Iran

The historic deal between Iran and world powers reportedly reached on July 14 in Vienna has paved the way for international sanctions against Tehran to be lifted in exchange for limits on its nuclear activities. From left to right, Chinese Foreign Minister Wang Yi, French Foreign Minister Laurent Fabius, German Foreign Minister Frank Walter Steinmeier, European Union High Representative for Foreign Affairs and Security Policy Federica Mogherini, Iranian Foreign Minister Mohammad Javad Zarif, Head of the Iranian Atomic Energy Organization Ali Akbar Salehi, Russian Foreign Minister Sergey Lavrov, British Foreign Secretary Philip Hammon, U.S. Secretary of State John Kerry and U.S. Secretary of Energy Ernest Moniz pose for a group picture at the United Nations building in Vienna, Austria, Tuesday, July 14, 2015. | Carlos Barria / AP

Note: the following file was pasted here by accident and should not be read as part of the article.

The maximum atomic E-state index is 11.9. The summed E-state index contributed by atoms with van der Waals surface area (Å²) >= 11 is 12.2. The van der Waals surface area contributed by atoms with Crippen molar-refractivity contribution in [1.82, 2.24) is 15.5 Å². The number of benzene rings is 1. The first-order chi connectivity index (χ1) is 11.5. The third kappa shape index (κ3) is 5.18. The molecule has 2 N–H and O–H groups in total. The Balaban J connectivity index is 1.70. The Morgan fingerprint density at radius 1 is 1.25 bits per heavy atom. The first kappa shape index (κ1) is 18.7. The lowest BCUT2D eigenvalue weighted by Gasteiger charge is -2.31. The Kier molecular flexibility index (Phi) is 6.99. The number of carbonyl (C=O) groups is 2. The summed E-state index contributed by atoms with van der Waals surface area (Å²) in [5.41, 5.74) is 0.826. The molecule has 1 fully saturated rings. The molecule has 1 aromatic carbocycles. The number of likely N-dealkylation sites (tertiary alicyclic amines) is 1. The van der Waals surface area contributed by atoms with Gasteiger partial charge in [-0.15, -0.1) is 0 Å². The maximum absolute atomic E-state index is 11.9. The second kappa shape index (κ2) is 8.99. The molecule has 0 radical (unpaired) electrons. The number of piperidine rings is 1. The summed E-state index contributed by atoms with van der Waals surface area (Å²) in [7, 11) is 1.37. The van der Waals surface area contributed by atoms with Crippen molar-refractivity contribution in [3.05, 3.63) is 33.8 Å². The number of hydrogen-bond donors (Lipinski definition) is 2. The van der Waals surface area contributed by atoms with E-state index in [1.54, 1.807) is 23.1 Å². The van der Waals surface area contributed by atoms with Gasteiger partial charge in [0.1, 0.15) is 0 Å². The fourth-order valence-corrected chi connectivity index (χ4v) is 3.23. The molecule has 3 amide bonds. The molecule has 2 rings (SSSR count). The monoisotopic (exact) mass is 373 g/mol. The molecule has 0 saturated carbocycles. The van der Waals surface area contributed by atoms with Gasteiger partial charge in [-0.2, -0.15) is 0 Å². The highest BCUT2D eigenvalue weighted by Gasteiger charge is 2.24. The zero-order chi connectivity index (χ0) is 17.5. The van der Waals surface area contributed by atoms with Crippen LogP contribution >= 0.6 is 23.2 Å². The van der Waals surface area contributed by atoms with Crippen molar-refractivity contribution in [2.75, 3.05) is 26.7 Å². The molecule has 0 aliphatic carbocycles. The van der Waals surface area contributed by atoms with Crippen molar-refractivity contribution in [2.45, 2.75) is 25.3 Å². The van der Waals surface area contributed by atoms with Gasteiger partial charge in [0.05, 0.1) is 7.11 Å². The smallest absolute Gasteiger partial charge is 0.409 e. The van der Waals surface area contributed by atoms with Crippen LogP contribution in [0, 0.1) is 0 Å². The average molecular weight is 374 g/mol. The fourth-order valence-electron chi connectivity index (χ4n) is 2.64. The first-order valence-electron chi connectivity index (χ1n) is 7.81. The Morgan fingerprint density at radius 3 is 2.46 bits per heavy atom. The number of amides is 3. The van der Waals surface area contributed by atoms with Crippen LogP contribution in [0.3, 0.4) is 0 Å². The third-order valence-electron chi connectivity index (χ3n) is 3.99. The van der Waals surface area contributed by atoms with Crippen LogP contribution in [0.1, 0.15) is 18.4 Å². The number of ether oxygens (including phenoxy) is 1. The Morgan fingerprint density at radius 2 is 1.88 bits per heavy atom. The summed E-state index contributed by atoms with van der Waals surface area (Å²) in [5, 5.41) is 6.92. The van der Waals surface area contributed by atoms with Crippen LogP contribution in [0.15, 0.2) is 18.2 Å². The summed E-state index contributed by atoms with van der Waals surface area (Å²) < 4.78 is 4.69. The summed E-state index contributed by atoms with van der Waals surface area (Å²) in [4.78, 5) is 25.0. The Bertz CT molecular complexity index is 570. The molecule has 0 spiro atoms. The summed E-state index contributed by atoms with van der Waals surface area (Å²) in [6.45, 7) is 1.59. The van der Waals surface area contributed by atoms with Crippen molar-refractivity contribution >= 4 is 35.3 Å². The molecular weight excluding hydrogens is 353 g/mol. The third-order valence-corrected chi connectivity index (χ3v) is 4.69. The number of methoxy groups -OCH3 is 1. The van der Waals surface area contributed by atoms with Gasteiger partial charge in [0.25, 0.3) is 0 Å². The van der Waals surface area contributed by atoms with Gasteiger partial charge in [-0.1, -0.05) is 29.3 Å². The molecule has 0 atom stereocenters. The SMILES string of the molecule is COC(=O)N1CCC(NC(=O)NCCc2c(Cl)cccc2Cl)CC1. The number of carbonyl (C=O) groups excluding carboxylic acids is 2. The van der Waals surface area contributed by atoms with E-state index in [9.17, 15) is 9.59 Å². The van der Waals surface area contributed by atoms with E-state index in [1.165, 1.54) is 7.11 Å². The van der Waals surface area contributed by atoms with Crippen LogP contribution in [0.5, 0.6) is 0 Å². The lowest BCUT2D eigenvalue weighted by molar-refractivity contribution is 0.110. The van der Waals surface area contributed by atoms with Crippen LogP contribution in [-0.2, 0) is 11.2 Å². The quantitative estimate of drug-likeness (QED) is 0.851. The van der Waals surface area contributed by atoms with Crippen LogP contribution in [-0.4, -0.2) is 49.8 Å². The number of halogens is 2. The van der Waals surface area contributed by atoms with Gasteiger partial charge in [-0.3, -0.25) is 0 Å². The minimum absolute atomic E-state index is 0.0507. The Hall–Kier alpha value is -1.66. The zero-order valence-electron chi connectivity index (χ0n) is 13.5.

America’s Role: U.S. Leadership Is Maintained With The Iran deal

U.S. adherence will strengthen the agreement immeasurably and help ensure that Iran respects its terms over the long haul.

Clockwise from top left, Sen. John Barrasso, R-Wyo., Sen. Cory Gardner, R-Colo., Chairman Sen. Bob Corker, R-Tenn., Sen. James Risch, R-Idaho, Sen. Jeff Flake, R-Ariz., Sen. Ron Johnson, R-Wisc., and Republican presidential candidate, Sen. Marco Rubio, R-Fla., speak together before Secretary of State John Kerry, Secretary of Energy Ernest Moniz, and Secretary of Treasury Jack Lew, arrive to testify at a Senate Foreign Relations Committee hearing on Capitol Hill, in Washington, Thursday, July 23, 2015, to review the Iran nuclear agreement. | AP/ Andrew Harnik

Why Republicans Reject the Iran Deal — and All Diplomacy

Conservative hostility to this agreement is nothing new. GOP hardliners denounced Nixon and Reagan’s diplomatic achievements too.